The Politics Hour | WAMU 88.5 - American University Radio

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The Politics Hour

The White House re-installs license plates on the presidential limousine recognizing D.C.'s lack of congressional voting representation. Maryland Gov. Martin O'Malley lays out a package of laws targeting guns. And Virginia lawmakers ponder the future of a controversial rector at the University of Virginia. Join us for our weekly review of the politics, policies and personalities of the District of Columbia, Maryland and Virginia.

The Little-Known History Of How D.C.'s 'Taxation Without Representation' License Plates Got Their Start

President Barack Obama announced this week that all presidential limos will sport the District's iconic "Taxation Without Representation" license plates, just ahead of Inauguration Day.

But the idea to use the protest message on the city's official license plates originated years earlier -- and the Politics Hour played a starring role.

In 2000, D.C. resident Sarah Shapiro sent an email to the radio broadcast, which was then helmed by activist Mark Plotkin, suggesting the city adopt the slogan.

After reading the email, Plotkin led the effort at city hall to authorize the anti-tax license plates. He also persuaded former President Bill Clinton to use the plates while in office.

Shapiro said the idea just popped into her head. "One of the problems with our whole situation is that most Americans have no idea that we're not represented in Congress. So I thought people need to know," Shapiro said.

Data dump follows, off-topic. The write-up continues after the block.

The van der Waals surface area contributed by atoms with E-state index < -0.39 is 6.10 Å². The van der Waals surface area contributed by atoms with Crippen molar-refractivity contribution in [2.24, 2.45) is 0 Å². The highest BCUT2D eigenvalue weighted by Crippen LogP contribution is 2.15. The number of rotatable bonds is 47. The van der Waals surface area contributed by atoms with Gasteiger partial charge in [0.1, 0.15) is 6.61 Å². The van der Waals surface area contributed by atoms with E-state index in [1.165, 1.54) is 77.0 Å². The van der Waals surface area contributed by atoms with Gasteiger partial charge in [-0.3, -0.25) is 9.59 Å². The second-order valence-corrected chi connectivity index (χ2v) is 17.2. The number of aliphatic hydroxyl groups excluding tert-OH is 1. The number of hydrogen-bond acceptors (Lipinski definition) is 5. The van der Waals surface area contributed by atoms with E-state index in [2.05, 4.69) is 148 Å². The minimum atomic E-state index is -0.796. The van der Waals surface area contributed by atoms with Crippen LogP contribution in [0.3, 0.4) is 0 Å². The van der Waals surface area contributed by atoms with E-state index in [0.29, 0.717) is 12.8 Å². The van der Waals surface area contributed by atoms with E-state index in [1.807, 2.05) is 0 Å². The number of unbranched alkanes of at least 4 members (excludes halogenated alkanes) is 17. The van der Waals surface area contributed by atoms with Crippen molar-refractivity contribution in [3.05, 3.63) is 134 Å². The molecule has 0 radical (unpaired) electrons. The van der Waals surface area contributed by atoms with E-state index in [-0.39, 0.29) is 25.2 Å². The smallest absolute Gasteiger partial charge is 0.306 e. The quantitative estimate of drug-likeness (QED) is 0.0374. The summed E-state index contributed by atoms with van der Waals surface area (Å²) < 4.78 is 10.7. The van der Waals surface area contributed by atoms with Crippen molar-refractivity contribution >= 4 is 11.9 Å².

Though Shapiro said she doesn't expect Obama's decision to affect D.C.'s voting rights, she sees the license plates as symbolic and emblematic of a notable fact.

"Life is made up of symbolism," resident analyst Tom Sherwood added.

NPR

Wounded Bull-Runner: 'If You Run Long Enough, You Get Gored'

Bill Hillmann, a writer from Chicago, contributed to the book Fiesta: How to Survive the Bulls of Pamplona. He was gored at this year's running of the bulls in that city, but says he plans to return.
NPR

What If The World Cup Were Awarded For Saving Trees And Drinking Soda?

We thought you'd get a kick out of seeing how the four teams in the final World Cup matches stack up in global health and development.
NPR

What Could $100 Million Buy You — Besides Campaign Ads In Kentucky?

Spending on the Kentucky Senate race might reach $100 million. So what else could that get you in the Bluegrass State? NPR's Tamara Keith finds out when she calls up some local business owners.
NPR

Looking For Free Sperm, Women May Turn To Online Forums

Bypassing commercial sperm banks, thousands are logging on to websites where women can connect with men at no cost. Anecdotes abound, but the scope of the unregulated activity is unclear.

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